Bus Terminal 2 Chiang Rai - Bus
Designed about 17 years ago by Chalermchai Kositpipat, Wat Rong Khun is a stunning, brilliantly decorated white Buddhist temple situated in the province of Chiang Rai. In May 2014 the structure was severely damaged in an earthquake.
After the quake, Chalermchai announced that he was planning to destroy the entire temple and not reconstruct it. However, as it seemed that all of the temple’s building structures had actually been spared, Chalermchai promised to rebuild the white temple within two years. Visitors should check before visiting.
The city of Chiang Rai has two major bus stations. Wat Rong Khun can be reached from the city by taking one of the public buses (platform 7 and 8) that depart from the old bus station. The trip takes about 20 minutes.
Chiang Khong - Bus
Chiang Khong is a rapidly expanding town in Thailand’s northern Chiang Rai province; every month new restaurants, bars and pubs open in the centre of town. This overlooked border town is mostly visited by travellers on their way to Laos just across the Mekong River. Like most border towns, Chiang Khong is bustling with commerce yet the place is kind to visiting tourists without being extremely commercial.
Operated by Green Bus, the first bus station of Chiang Khong is located opposite the 7-11 shop and the small market. From here first class bus services cover the route to Chiang Rai, from where there are frequent connections to Bangkok’s Mochit terminal. Run by 999, the second bus station is situated just before the Friendship Bridge. Bus tickets sell out rapidly, particularly for second class services. A new bus terminal is being built about two and a half kilometres outside of town, closer to the border with Laos.
Travellers wishing to explore Chiang Khong are advised to rent a motorcycle. This will be the most convenient way visiting the local communities as well as the banks of the mighty Mekong River. The pace of life in the town itself is laid-back and unlike other regions of Thailand; most of the tuk-tuk drivers won’t hassle tourists and there are various pleasant places to stay.
Chiang Saen - Bus
Situated on the Mekong River in Thailand’s northern Golden Triangle region, the friendly town of Chiang Saen is an interesting destination for those appreciating historic temples and ruins and can be accessed by bus from either Chiang Mai or Chiang Rai.
The bus station in Chiang Saen is situated on the Mekong River’s banks, around 50 metres before Highway 1016 comes to an end. Departing from opposite the bus station, blue songthaews cover routes to Mae Sai, Sop Ruak and Chiang Khong.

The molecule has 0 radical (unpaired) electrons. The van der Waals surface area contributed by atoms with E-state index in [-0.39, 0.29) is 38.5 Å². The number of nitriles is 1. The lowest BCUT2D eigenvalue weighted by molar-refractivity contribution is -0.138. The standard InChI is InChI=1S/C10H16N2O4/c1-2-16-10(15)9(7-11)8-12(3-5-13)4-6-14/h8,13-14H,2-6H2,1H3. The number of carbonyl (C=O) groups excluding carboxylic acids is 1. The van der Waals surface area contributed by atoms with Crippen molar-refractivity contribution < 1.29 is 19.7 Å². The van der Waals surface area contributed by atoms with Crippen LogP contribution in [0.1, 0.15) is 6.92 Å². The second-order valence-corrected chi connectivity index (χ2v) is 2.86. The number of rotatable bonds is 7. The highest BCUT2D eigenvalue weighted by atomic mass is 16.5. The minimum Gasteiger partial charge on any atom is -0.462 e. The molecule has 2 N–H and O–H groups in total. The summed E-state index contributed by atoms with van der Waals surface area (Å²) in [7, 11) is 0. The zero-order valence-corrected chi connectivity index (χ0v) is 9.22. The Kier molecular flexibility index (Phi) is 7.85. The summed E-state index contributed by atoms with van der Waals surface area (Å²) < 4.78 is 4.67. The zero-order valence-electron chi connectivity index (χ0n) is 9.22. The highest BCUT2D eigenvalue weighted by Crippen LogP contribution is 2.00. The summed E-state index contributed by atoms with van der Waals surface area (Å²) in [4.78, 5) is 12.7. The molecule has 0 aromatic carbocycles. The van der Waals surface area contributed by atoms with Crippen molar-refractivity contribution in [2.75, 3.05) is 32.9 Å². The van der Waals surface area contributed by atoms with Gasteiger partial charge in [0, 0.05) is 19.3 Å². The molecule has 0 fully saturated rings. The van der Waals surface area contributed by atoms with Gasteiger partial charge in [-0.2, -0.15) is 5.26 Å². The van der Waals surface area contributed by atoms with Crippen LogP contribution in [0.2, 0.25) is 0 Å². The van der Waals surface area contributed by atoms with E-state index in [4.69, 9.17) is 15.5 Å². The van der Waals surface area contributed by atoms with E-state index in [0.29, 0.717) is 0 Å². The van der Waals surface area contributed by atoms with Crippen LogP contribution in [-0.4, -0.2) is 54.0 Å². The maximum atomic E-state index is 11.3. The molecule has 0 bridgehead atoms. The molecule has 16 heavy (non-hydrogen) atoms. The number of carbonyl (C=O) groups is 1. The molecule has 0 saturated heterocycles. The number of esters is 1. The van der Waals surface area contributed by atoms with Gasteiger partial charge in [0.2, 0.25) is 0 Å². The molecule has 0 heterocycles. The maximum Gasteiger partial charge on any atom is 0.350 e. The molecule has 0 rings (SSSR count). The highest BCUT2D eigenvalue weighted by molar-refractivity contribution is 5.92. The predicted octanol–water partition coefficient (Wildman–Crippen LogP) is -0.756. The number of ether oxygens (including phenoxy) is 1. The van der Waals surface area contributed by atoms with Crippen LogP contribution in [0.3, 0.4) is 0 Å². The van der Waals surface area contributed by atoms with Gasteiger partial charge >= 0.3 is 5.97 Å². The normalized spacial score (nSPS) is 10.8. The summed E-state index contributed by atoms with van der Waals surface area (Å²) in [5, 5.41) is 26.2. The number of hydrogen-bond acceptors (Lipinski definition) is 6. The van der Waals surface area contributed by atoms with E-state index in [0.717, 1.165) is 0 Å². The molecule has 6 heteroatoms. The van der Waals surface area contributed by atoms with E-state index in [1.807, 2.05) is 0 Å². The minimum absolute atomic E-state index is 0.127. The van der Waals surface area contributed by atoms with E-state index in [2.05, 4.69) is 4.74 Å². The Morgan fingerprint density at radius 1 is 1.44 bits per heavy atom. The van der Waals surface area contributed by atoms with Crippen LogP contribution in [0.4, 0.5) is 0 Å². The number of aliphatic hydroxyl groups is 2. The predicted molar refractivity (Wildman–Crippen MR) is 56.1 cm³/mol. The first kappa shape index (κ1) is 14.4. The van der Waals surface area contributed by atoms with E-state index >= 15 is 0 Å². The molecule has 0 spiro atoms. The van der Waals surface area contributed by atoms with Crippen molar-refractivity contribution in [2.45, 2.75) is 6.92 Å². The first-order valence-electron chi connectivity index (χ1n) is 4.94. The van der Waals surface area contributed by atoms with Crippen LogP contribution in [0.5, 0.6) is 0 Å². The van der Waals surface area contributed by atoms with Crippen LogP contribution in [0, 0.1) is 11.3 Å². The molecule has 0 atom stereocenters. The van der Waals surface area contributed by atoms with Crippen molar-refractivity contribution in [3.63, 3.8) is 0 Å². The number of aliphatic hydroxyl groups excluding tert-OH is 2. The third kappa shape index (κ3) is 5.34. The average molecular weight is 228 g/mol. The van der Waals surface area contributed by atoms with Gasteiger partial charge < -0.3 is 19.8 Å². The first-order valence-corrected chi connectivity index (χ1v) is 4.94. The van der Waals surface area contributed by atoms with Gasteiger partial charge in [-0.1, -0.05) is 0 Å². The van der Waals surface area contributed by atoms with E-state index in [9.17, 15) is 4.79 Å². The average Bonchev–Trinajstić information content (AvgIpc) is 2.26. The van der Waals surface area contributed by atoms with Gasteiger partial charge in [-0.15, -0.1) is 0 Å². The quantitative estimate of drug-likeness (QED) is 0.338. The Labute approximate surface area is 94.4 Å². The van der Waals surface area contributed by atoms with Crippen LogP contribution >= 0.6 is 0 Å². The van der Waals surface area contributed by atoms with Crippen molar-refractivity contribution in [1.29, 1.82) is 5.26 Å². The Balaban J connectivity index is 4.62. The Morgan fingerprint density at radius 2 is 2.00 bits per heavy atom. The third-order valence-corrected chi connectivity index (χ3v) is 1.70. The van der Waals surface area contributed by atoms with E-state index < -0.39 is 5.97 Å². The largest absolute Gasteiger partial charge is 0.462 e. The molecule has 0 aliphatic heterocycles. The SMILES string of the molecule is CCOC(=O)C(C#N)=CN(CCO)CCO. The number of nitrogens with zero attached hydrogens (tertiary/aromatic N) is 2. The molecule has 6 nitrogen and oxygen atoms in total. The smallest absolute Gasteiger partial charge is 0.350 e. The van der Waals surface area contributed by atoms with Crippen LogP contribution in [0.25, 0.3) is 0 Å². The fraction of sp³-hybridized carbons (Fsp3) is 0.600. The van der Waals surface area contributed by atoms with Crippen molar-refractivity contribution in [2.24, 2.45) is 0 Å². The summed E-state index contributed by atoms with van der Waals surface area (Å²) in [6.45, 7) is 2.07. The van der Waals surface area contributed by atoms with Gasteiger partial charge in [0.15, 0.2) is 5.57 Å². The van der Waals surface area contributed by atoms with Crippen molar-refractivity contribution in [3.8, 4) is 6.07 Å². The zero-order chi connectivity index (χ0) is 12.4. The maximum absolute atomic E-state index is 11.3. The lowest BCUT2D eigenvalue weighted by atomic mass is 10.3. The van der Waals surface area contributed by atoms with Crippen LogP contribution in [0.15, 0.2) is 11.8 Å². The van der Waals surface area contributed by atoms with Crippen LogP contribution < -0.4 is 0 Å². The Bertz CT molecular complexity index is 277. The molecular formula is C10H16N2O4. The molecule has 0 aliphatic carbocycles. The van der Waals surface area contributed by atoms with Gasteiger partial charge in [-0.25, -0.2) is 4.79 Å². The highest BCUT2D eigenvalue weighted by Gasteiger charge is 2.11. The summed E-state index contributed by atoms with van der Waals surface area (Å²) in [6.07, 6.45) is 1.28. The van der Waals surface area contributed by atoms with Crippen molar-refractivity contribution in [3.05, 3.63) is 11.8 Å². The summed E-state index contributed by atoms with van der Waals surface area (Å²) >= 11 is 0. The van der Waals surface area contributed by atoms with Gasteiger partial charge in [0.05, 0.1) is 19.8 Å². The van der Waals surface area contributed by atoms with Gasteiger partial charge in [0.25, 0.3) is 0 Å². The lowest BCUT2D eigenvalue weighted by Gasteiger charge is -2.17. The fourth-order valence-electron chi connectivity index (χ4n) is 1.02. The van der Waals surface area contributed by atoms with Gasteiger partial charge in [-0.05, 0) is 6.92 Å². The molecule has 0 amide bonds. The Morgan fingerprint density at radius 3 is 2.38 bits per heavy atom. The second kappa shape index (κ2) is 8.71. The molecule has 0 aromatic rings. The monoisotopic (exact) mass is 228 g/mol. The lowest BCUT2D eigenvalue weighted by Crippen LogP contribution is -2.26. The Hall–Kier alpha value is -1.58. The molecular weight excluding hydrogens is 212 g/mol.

From Chiang Rai, regular buses travel to Chiang Saen, a trip of an hour and a half. Travellers taking the new bus route from Chiang Mai should expect a more than four- hour journey.
Chiang Saen is an ideal place from which where to take daytrips to the Golden Triangle. Sam Liam Thong Kham is situated about 10 kilometres north of the town. It is here where the Mekong River and the Sai River meet. Visitors will find numerous stalls that sell souvenirs such as hill-tribe clothes, opium pipes, and Burmese cigars.
Accommodation with basic amenities in Chiang Saen can be found on the road along the river. There are several guesthouses. Centrally located, the only hotel is just a stone’s throw away from the post office. The restaurant at the end of this road offers nice dining, as well as spectacular river views.
Doi Luang - Bus
Situated in the territory of Chiang Dao’s scenic wild life sanctuary, ancient Doi Luang is Thailand’s third tallest (2,225 metres) limestone mountain. Positioned on the summits of Kiw Lom and Doi Chiang Dao, visitors will find two wonderful viewpoints from which where they can enjoy the amazing scenery created by the mountain mist and surrounding vegetation.
From Doi Luang, the nearest bus station is located in Chiang Dao. From Chiang Mai, there are six daily bus services to Tha Ton that stop here en-route to Chiang Dao, a trip of about an hour and a half. Getting around Doi Luang is best done with a hired motorcycle, available at most guesthouses.
Chiang Rai Bus Terminal 1 - Bus
Mueang Chiang Rai is a city in northern Thailand and a good base for exploring the surrounding region. The city’s old bus station is located in the city centre and is a hub for buses to destinations in Chiang Rai province. The city’s new bus station is seven kilometres south of the city and serves bus companies operating on intercity routes.